We’re just not evolutionarily equipped to understand and feel threatened by long-term hazards that are described in terms that aren’t concrete enough (e.g., “a 2.0-degree temperature increase causes changes in the Earth’s climate”). We can understand a hurricane ravaging a coastal town, but by our nature, it’s far more difficult to intuitively understand the higher statistical probability that a hurricane will strike with increasing warming causing increasing probability. As a result, people still think of the issue as one that’s temporally far off: In 2014, only 65% of Americans believed climate change was happening or would happen in their lifetimes. It’s problematic that a sizable population perceives climate change as a threat that won’t harm them.

We’re also far less likely to care when the effects are primarily thought of as geographically distant. Some academic research shows that when the effects of climate change were framed as local, survey respondents were far more likely to support local climate change mitigation policies. In reality, climate change has impacted all 50 states to some extent, but not in ways that have been recognized.

In these ways, climate change is very different from something like war, which people perceive as having direct, tangible, possibly local effects. (In the same survey in which Americans ranked climate change as the 14th “most worrisome” threat, they  ranked “the possibility of future terrorist attacks in the U.S.” as 9th. Survey results are never precise truth or without errors, but the significant difference between 9th and 14th is telling. In several other polls, Americans have also reported worrying significantly more about terrorism than climate change.)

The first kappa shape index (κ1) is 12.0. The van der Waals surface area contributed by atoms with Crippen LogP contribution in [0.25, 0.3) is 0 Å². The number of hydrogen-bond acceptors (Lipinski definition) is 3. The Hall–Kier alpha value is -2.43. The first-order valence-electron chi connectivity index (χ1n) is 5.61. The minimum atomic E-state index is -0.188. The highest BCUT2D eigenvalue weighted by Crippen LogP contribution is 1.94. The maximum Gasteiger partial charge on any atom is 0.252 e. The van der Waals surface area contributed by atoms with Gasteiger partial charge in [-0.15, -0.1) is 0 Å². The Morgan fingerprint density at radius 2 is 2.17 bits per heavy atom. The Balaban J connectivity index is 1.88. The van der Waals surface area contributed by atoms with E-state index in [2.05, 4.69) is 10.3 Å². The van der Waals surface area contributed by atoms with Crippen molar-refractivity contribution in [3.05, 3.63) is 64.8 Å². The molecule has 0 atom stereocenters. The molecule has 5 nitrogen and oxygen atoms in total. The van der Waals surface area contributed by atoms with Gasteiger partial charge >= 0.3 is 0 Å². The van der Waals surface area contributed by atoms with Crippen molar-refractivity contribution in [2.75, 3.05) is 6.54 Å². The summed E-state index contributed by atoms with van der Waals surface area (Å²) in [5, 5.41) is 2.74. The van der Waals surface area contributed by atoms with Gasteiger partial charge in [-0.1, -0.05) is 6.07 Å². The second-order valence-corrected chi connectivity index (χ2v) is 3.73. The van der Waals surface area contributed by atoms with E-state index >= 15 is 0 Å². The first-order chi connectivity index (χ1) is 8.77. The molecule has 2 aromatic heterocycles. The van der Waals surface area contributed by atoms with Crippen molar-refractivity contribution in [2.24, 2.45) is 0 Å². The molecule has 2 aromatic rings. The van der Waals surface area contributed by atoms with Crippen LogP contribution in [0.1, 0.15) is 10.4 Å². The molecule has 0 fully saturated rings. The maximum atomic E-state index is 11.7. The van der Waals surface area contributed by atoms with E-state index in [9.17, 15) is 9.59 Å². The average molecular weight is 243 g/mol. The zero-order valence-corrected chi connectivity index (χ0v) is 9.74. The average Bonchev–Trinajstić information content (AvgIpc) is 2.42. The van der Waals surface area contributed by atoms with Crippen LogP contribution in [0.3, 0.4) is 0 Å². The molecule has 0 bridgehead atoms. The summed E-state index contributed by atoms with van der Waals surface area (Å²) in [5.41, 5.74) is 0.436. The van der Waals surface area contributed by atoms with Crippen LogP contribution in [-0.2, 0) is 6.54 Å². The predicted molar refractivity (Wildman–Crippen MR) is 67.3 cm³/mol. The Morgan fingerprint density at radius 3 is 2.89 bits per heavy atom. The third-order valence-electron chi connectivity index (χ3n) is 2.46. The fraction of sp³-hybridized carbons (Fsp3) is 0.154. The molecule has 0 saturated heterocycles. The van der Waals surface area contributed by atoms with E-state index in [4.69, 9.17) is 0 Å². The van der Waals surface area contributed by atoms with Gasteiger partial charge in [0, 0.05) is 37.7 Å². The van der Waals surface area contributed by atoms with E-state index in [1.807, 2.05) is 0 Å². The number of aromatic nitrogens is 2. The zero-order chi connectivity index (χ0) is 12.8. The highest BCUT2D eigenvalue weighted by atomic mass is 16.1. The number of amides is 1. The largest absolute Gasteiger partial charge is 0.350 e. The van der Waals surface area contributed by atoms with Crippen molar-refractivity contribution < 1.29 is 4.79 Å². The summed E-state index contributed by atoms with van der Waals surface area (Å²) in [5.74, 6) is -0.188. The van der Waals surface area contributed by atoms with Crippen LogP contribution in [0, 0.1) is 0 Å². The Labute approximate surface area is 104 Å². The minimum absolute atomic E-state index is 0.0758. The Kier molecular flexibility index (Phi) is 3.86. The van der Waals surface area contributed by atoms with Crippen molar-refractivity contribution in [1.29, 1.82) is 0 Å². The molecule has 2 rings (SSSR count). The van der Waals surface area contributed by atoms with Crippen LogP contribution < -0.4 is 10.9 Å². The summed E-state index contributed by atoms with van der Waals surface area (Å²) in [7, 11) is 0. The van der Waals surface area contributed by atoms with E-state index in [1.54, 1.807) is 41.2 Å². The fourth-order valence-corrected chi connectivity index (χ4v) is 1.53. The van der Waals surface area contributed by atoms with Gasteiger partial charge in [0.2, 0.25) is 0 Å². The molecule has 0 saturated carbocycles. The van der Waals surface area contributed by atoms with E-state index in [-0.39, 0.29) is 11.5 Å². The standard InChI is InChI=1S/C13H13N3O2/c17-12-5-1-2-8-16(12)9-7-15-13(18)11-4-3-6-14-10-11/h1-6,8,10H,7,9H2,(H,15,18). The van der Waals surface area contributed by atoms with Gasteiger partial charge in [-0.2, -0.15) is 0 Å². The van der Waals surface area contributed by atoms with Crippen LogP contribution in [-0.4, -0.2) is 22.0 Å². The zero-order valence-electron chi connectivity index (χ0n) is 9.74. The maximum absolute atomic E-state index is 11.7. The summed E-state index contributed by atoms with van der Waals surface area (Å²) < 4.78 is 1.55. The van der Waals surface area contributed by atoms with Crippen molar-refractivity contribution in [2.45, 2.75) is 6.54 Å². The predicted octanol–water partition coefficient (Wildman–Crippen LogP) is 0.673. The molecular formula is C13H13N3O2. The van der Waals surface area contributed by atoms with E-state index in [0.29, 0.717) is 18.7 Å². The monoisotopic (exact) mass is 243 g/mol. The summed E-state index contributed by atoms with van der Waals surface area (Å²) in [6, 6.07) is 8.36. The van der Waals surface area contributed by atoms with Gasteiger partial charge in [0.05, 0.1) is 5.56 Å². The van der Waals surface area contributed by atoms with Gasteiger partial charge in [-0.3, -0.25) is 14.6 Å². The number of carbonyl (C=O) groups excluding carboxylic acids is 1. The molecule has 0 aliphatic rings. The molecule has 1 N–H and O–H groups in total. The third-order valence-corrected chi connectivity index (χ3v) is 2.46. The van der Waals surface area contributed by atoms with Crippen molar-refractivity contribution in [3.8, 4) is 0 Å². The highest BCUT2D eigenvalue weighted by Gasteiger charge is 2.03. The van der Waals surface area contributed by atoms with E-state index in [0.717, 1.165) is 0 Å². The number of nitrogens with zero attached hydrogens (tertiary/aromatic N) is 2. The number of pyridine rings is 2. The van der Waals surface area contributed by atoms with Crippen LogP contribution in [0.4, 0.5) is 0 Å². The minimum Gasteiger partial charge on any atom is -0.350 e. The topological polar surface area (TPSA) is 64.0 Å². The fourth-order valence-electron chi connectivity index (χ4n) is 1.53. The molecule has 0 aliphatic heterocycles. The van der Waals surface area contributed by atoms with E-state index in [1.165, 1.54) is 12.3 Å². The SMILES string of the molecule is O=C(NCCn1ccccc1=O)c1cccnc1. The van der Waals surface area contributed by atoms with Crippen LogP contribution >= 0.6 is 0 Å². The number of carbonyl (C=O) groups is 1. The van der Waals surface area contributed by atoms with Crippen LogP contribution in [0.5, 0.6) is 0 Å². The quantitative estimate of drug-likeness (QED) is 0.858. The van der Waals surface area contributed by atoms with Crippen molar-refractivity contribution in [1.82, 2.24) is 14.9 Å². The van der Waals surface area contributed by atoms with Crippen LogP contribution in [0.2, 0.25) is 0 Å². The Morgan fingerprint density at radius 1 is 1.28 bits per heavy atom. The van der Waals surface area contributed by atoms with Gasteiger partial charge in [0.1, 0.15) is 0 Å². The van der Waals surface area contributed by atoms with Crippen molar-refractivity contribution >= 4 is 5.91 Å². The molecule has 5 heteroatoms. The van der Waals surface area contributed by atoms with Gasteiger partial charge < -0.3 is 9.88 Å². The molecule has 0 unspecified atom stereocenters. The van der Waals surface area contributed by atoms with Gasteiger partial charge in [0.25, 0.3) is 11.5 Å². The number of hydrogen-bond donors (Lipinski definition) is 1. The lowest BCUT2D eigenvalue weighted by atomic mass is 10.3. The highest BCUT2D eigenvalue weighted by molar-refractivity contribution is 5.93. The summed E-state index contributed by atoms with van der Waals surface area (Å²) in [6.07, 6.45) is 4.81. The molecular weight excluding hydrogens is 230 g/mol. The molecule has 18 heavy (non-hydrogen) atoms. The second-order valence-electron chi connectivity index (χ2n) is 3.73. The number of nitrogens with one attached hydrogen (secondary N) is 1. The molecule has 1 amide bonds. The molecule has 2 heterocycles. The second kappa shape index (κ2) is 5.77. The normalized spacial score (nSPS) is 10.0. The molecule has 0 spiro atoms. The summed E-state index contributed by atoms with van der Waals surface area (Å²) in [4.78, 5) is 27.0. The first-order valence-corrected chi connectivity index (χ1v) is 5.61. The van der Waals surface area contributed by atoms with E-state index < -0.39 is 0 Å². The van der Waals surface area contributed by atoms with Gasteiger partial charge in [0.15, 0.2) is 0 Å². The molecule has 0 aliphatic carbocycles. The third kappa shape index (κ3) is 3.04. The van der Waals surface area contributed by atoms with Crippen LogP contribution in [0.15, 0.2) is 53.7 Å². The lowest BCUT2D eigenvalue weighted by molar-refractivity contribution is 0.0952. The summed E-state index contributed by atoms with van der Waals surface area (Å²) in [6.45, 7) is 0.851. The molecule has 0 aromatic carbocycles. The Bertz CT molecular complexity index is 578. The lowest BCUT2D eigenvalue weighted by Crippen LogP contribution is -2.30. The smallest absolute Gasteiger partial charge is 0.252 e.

In addition to Americans simply not caring about the issue, research has shown that they aren’t willing to take certain individual steps to help combat the problem. In one survey, Americans stated that they were willing to pay only $5 more on their monthly energy bill to help fight climate change. And among those most “alarmed” about the issue, only 29% had donated to a group fighting climate change, and one third of people had contacted their representative in the last twelve months. Those figures aren’t the only ways to “do something” about climate change, but they are good indicators that people aren’t too willing to absorb a personal cost to do something small that contributes to the collective’s problem solving.